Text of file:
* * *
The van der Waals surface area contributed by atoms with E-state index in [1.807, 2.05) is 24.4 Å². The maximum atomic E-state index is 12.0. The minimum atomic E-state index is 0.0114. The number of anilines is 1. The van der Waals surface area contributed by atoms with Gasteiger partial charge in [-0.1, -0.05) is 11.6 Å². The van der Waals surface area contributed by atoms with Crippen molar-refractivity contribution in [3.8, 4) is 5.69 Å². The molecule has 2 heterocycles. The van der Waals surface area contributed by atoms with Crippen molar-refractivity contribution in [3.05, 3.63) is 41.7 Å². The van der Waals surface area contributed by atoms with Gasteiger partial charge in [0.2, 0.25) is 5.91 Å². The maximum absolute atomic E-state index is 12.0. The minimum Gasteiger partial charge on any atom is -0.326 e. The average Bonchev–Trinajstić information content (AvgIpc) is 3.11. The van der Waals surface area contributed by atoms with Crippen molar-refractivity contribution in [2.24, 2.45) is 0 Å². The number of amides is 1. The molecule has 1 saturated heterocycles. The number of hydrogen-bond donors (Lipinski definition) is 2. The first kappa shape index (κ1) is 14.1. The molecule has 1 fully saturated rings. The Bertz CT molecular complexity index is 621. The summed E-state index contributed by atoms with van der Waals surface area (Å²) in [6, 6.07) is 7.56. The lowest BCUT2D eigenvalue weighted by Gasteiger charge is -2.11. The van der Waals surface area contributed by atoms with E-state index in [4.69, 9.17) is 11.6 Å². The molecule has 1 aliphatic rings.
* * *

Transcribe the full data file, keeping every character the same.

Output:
The van der Waals surface area contributed by atoms with E-state index in [1.807, 2.05) is 24.4 Å². The maximum atomic E-state index is 12.0. The minimum atomic E-state index is 0.0114. The number of anilines is 1. The van der Waals surface area contributed by atoms with Gasteiger partial charge in [-0.1, -0.05) is 11.6 Å². The van der Waals surface area contributed by atoms with Crippen molar-refractivity contribution in [3.8, 4) is 5.69 Å². The molecule has 2 heterocycles. The van der Waals surface area contributed by atoms with Crippen molar-refractivity contribution in [3.05, 3.63) is 41.7 Å². The van der Waals surface area contributed by atoms with Gasteiger partial charge in [0.2, 0.25) is 5.91 Å². The maximum absolute atomic E-state index is 12.0. The minimum Gasteiger partial charge on any atom is -0.326 e. The average Bonchev–Trinajstić information content (AvgIpc) is 3.11. The van der Waals surface area contributed by atoms with Crippen molar-refractivity contribution in [2.24, 2.45) is 0 Å². The number of amides is 1. The molecule has 1 saturated heterocycles. The number of hydrogen-bond donors (Lipinski definition) is 2. The first kappa shape index (κ1) is 14.1. The molecule has 1 fully saturated rings. The Bertz CT molecular complexity index is 621. The summed E-state index contributed by atoms with van der Waals surface area (Å²) in [6, 6.07) is 7.56. The lowest BCUT2D eigenvalue weighted by Gasteiger charge is -2.11. The van der Waals surface area contributed by atoms with E-state index in [4.69, 9.17) is 11.6 Å². The molecule has 1 aliphatic rings.